WD My Passport Wireless review: A versatile mobile drive for photographers

That said, the app is much better than when I first used it on the My Cloud server. For example, content stored on the drive is now automatically organized into three categories: Photos, Music, and Videos. There's also a search function, which is very helpful.

After the app starts, it will display everything stored on the My Passport Wireless. You then can browse each folder one by one. Interestingly, however, you can't use the app to browse for the content on an SD card. As a result, you'll first need to copy or move the contents of the card onto the My Passport Wireless before you can view the photos. That's both inconvenient and counter-intuitive since most of the time I want to quickly preview the photos before backing them up.

What's more, viewing a connected mobile device's library also is convoluted. When you want to back up content from your tablet to the My Passport Wireless, you first need to click on an unnamed and rather obscure button in the top right corner of the app's interface. Only then can you select the Upload command on a drop-down menu. Then, a new window will open, bringing up even more steps to complete before you can actually back anything up. Again, this is quite inconvenient. Nonetheless, the backups worked well and quite fast in my testing, especially for photos.

wdmypassportwireless-5.jpg
The My Passport Wireless' power light changes its color to indicate the battery level. Dong Ngo/CNET

Limited streaming file formats

Similar to the Seagate Wireless Plus, the My Passport Wireless' mobile app only lets you stream file types that are natively supported by the mobile device itself. For other file types, such as the open-source Matroska multimedia container (MKV), or XviD, you'll need to use a third-party mobile apps.

It's a worse story for documents, unfortunately, as the WD My Cloud app doesn't have built-in support for any documents types at all. If you don't have third-party apps that can open Word, Excel or PDF files, you're out of luck.

Internet sharing and common NAS functions supported

The My Passport Wireless can connect to another Wi-Fi network and relay its Internet connection to any clients on its own. In my trial, it connected to any Wi-Fi networks, including those that required a password.

On top of that, it also can connect as a client to a Wi-Fi network. In that case, it functions as a regular NAS server that supports standard file sharing and DLNA steaming protocols. From a connected computer, such as a laptop, you can access its files via Finder (on a Mac) or Windows Explorer (on a Windows computer). And strangely, in this scenario only, you can access files on an inserted SD card directly.

Performance

As a portable drive, the My Passport Wireless did very well in my testing. Via USB 3.0, it registered sustained speeds of 11oMBps for writing and 112MBps for reading, making it one of the fastest on the market. The drive also works with its USB 2.0 port, averaging around 33MBps.

CNET Labs' USB 3.0 external drive performance

WD My Passport Wireless
109.9
112.39
Samsung Wireless
108.7
112.3
Seagate Slim
110.4
111.49
Seagate Wireless Plus
109.5
109.75
WD My Passport Slim
107.7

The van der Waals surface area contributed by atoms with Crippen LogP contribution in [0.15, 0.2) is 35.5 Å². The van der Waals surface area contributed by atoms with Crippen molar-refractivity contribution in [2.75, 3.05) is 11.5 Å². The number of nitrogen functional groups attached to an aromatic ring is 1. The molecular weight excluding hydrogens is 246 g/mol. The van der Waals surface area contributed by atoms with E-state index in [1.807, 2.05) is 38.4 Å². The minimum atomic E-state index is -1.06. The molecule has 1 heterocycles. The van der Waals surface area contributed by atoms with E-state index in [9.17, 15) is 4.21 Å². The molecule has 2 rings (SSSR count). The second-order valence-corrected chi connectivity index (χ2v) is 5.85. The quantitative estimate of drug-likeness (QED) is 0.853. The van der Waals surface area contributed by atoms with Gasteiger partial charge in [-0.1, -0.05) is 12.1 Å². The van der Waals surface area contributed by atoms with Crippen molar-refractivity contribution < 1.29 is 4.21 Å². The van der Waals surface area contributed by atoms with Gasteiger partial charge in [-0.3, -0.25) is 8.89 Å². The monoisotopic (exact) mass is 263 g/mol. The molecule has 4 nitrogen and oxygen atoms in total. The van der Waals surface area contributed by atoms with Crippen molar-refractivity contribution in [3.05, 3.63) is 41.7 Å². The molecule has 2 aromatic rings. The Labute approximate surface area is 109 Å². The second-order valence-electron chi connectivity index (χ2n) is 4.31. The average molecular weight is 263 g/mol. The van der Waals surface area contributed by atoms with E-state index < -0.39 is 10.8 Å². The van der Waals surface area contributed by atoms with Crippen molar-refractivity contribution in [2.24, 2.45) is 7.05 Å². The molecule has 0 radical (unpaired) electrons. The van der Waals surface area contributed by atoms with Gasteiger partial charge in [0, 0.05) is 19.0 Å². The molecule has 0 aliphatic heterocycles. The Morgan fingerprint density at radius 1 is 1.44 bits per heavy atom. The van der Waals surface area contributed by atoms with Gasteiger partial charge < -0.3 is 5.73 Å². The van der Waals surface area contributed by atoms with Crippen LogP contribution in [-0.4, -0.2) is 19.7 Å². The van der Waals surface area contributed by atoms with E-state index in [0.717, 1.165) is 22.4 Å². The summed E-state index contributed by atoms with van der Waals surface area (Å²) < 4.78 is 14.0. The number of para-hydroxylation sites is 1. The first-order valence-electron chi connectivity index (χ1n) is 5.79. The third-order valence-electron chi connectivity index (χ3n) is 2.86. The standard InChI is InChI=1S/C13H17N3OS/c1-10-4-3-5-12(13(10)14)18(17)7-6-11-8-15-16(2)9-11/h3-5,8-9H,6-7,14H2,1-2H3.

107.89
Corsair Voyager Air
104.6
107.45
LaCie Fuel
104.7
106.89

Legend:

Write
Read

Note:

Measured in megabytes per second

As a mobile wireless drive, the My Passport Wireless also did very well. From a mobile device, HD content loads relatively fast and the streaming was generally smooth in my testing. Photos, however, took quite a while to load and I don't like that the mobile app must download an entire photo before displaying it. There's no caching for images, either, meaning photos that you've already viewed take as long to load again as they did the first time.

As a mobile NAS server, the My Passport Wireless worked quite well with photos and documents. When I played back an HD movie from a laptop, the connection was too slow for the video to play back smoothly. This is likely because the device's bandwidth is not fast enough to support screens larger than those of mobile devices.

The My Passport lasted about 5 and half hours in my testing on a full charge. This wasn't the worst battery life, but not the best I've seen either. ( The Samsung Wireless , for example, lasted close to 7 hours.) I did notice that the internal drive on the inside ran almost constantly, even when there was no other activity (possibly the reason why battery life wasn't better). The LaCie Fuel and the Samsung Wireless, for example, come with a variety of ways to conserve the energy, a feature that the My Passport Wireless lacks.

On the other hand, the My Passport Wireless' Wi-Fi range was very impressive with an effective range of around 100 feet, the longest for a device of this type. For the best HD streaming, however, you want to be no more than 50 feet away.

Conclusion

In the world of wireless mobile drives, the WD My Passport Wireless is rather late to the game, but it's worth the wait. The addition of the SD card slot makes it as versatile as the SanDisk Media Drive , yet at the same time still has a lot of storage space.

The WD My Passport Wireless is far from perfect, however, mostly thanks to its comparatively short battery life, and the week mobile app. Hopefully, these will improve via future firmware and app updates. But if you can't wait, even in its current state it's still one of the best mobile wireless storage drives on the market.

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